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If you have torn your hip labrum you are likely to experince sharp or catching groin pain especially on twisting and bending movements. Over time this may become more of a dull ache.

You are likely to benefit form physiotherapy if you have not had any but if non-operative measures have failed, hip arthroscopy surgery can repair the torn labrum.


The labrum is a ring of cartilage along the edge of the acetabulum (hip socket), which creates a suction seal around the head (ball) of the femur. This adds to joint stability and function. It can be torn suddenly (acute injury) or slowly damaged over time (chronic). 

The labrum can be torn by hip injuries (such as falls), or gradually damaged due to underlying conditions. These include impingement (FAI), arthritis, or childhood hip conditions such as dysplasia or Perthes. 

Many patients with labral tears will have no symptoms at all. Studies have shown that labral tears can be found in 30-40% of young patients with pain-free hips, and the percentage increases with age.

When pain is present, it can vary from a deep ache to a sharp catching feeling. It will often worsen with activities involving bending the hip for long periods (such as sitting). There may also be sharp pain in the groin or front of the hip when squatting or bending down to put on pants, shoes and socks.

Other patients with labral overload pain or tears from dysplasia (shallow hip sockets) are more likely to experience deep pain on the outer side of their hip with prolonged standing or walking.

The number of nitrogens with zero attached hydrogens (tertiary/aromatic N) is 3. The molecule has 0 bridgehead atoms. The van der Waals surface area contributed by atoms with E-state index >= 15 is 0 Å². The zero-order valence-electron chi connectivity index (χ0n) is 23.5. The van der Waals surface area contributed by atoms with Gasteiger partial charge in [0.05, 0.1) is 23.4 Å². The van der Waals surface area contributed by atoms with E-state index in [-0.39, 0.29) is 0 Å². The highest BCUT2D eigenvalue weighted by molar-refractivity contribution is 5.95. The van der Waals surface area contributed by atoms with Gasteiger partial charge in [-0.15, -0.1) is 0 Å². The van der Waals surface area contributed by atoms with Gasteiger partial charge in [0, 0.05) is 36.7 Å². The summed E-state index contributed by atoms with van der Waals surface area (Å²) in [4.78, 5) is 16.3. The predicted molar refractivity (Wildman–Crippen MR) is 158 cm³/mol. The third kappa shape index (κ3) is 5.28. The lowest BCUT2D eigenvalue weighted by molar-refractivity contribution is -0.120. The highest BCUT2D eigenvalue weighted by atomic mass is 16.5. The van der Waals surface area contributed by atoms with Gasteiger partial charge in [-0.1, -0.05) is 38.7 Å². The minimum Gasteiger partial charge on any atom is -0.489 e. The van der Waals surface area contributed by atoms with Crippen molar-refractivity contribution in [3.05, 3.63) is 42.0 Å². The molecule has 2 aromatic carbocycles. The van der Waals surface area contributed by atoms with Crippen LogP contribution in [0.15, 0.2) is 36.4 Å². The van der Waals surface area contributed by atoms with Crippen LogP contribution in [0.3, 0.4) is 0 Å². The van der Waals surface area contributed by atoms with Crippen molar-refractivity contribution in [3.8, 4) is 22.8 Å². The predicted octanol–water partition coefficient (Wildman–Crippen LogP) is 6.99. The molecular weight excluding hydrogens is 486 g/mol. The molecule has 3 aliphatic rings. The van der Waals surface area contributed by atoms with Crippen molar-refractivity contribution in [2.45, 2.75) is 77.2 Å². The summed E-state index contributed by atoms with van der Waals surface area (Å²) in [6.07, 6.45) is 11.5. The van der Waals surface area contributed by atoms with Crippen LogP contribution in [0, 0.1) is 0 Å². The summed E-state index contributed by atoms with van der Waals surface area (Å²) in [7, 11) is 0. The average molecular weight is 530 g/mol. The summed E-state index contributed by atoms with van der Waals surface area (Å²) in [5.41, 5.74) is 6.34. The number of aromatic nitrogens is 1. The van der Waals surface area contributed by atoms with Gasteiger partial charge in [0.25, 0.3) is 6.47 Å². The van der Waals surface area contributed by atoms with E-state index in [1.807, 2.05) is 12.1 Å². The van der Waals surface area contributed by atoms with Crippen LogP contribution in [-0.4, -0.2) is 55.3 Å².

Your surgeon will ask you about the exact nature of your pain and examine your hip. They will assess the hip for stiffness, strength, and gently identify movements that reproduce your pain.

A labral tear is best diagnosed with an MRI scan of the hip. The MRI will also assess the hip’s other bony and soft tissue structures, looking for other causes of pain.

Determining the origin of pain around the hip joint can be quite complex. Most tears occur in the front (anterior) portion of the labrum, but pain can arise from inside the joint capsule (labrum, cartilage, bone), outside the joint capsule (tendons, bursitis) or referred pain from the back, knee or abdomen. A local anaesthetic injection into the joint or other areas under imaging guidance may be used to help pinpoint the origin of the pain.

Specialised pelvis and hip x-rays views are another important part of your workup for a labral tear, as these may indicate underlying structural abnormalities which caused it.

The pain from a labral tear will often get better on its own with time, so your surgeon will usually recommend nonsurgical treatment at first. This may include specific physiotherapy, resting from provocative activities, and anti-inflammatory medications such as ibuprofen, diclofenac or meloxicam for 1 to 2 weeks. **Please check with your doctor or specialist that these medicines are safe for you first.

A CT-guided injection of local anaesthetic and corticosteroid can help settle inflammation within the hip.

If the pain is severe or prolonged enough to warrant surgery, your surgeon will discuss which option is most suitable for you. This depends on many factors, including:

  • Your age
  • Your functional goals (including job and hobbies)
  • The shape of your hip’s ball and socket
  • Other abnormalities in the hip joint (such as arthritis).

In broad terms, the options include hip preservation surgery or hip replacement surgery. Procedures that may be offered under the hip preservation umbrella include:

  • Hip arthroscopy (keyhole surgery)
  • Periacetabular osteotomy (reorientation of the hip socket)
  • Surgical hip dislocation

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